Tongay said this summer the construction team is working diligently on getting the 29,000-square foot addition completed by this August that will house drawing, painting, art history, art education, a new auditorium, a new gallery and associated grad spaces and offices. The northern part of the building will be reconfigured for an enhanced photography area, enhanced graphics area, cage, the printmaking space, the woodshop and the new critique spaces.

“We are expanding all the studios and making an opportunity to have more permeability, so you can see the welding and the glass studio and throwing pots in the ceramic studio, introducing more lights and permeability into the space,” Tongay said.

The northern portion of the Art and Design Building renovation is expected to be complete, barring any construction issues, by the end of this summer and the southern portion of the 47,000 square foot renovation by next summer. The goal with the renovation is to not displace studios and critique spaces for more than a semester because unlike the less hands on areas of the Art and Design Department the studios and critiques spaces, with the specialized equipment, cannot be replicated elsewhere on campus.

“Instead of having an open critique area, we are giving more designated critique spaces in the renovated building because it has never really functioned well for them to have open critiques. They need more privacy, instead of constantly dealing with passersby coming in and out of the building. So, that is one of the corrections we were making to the existing renovation and a large, brand new gallery will be in the new building also,” Tongay said. “So the need to have such a gigantic entrance lobby would be wasted space, so, in an event to meet their current concepts, that is being reconfigured.”

Concerning this main front entrance of the current Art and Design Building renovation area, Tongay said the construction workers are being given more time due to the need for reconfiguration of the masonry, concrete and structuring involved.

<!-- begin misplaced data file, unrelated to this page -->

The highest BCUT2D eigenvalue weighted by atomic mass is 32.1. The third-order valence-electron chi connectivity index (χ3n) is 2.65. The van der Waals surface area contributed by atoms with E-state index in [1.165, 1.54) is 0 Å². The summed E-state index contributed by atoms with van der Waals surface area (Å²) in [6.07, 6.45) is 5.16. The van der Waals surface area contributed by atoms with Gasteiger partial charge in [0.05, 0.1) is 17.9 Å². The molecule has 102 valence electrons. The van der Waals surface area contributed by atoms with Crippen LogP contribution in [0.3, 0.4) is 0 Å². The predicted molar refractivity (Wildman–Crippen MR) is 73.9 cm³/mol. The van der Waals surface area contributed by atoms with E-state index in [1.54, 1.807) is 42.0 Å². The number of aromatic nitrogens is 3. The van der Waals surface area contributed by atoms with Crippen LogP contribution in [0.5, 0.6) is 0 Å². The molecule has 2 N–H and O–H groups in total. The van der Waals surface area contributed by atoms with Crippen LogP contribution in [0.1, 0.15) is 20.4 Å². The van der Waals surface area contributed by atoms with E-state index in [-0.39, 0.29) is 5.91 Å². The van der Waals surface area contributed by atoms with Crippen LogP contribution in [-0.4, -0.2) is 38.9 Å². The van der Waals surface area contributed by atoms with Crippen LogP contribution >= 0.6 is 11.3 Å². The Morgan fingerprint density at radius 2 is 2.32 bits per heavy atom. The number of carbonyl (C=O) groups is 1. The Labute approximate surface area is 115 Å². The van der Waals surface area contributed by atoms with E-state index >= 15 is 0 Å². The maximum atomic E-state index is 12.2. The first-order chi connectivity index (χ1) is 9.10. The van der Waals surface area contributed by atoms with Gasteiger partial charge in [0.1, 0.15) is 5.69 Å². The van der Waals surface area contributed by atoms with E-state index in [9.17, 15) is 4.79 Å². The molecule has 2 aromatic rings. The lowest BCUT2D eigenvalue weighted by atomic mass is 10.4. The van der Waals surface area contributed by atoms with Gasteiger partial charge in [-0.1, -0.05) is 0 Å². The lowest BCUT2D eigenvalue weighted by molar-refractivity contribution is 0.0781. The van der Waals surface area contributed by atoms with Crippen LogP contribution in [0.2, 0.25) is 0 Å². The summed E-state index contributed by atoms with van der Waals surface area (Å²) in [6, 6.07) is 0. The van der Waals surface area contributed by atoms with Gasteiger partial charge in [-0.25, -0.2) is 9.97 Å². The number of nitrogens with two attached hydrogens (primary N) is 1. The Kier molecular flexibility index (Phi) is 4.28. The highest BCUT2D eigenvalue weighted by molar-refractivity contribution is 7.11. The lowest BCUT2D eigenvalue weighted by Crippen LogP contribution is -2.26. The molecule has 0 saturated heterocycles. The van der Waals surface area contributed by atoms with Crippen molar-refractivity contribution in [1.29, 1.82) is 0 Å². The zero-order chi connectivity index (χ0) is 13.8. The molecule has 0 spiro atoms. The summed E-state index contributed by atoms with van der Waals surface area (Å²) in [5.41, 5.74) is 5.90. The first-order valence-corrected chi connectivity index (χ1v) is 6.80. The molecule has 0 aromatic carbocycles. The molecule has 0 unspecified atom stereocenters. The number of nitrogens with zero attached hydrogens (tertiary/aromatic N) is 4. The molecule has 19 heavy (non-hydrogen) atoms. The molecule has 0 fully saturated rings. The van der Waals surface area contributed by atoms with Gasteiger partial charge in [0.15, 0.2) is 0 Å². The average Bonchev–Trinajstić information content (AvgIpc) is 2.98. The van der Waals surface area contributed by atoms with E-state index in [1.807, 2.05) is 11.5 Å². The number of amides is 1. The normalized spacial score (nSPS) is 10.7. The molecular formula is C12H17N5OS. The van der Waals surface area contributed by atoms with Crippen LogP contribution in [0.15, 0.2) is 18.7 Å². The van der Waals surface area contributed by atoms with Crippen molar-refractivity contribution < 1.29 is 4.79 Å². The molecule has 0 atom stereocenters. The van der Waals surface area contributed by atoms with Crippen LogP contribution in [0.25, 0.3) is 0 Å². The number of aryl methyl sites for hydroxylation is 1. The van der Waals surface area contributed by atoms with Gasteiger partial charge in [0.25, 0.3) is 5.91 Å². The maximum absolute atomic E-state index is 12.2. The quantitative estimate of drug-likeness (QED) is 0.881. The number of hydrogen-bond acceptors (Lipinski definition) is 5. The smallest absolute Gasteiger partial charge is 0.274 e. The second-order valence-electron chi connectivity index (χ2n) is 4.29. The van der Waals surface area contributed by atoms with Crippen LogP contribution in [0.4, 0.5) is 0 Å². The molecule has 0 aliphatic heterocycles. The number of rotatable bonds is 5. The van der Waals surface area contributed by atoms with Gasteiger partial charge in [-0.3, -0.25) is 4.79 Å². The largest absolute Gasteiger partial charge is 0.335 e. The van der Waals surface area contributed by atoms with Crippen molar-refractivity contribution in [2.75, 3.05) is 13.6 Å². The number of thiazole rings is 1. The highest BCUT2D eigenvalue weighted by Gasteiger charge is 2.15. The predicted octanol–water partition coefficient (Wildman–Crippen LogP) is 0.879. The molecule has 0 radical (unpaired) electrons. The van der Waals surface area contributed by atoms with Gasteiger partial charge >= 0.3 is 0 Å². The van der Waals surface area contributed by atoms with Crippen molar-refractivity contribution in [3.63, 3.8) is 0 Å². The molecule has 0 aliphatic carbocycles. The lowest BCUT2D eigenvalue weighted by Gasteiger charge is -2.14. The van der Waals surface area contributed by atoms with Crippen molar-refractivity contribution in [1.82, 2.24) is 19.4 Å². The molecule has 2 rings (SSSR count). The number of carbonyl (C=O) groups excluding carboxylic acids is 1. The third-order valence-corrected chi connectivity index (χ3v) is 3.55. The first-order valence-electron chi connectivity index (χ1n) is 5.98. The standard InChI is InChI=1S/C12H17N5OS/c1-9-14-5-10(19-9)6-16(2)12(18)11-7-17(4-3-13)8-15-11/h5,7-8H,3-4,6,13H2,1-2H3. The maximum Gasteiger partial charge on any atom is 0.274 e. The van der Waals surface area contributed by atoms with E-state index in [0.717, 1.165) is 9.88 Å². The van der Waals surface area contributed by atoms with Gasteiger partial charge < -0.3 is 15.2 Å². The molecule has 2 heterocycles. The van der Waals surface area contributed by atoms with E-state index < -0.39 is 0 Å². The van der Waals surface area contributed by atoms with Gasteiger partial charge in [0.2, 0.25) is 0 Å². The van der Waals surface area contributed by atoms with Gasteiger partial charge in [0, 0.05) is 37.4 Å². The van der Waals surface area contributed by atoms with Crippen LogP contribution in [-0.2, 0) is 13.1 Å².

“That was a little more labor intensive,” Tongay said. “They will have until next Christmas to complete the current renovation entrance…to give the metal shop more space.”

According to graphic design professor Barbara Nwacha, the administration highly values safety for faculty and students. Nwacha said she will not form any expectations until faculty and staff are able to work within the new areas.

 “The Art and Design Department has needed more room to be able to provide quality arts education to SIUE students since the original building was constructed. The expansion of the Art and Design Building will bring all facets of the Art and Design Department together in one location,” Nwacha said. “Currently art history, art therapy and art education are housed and taught in Alumni Hall.”

Effective July 1, Nwacha will be chair of the Art and Design Department.

“More of our teaching and presentation spaces will be outfitted with smart classroom technology,” Nwacha said. “Safety has been addressed for some of our more industrial areas to better serve our students.”

According to Tongay, the materials procurement process is an intense one considering the large volume of specialized industrial equipment and tools that will need to be transferred into the new space like the kilns, hydraulic presses and wood and metal shop bench stations.

“The contractor mobilized a week or so ago,” Tongay said. “They are hitting it hard. The idea was to preorder everything so they can be installing [equipment] during the construction period and not waiting for equipment and supplies to arrive.”

The upcoming renovated building and addition will not only act as a functional space, but also attract creative individuals to work without the limiting concern for safety issues.

“Emphasis on safety is especially appropriate for university art departments. Their objective is not to produce art, but to educate budding artists,” Rossol said. “To make art, SIUE art school graduates must be alive and well. I don’t think art should take casualties.”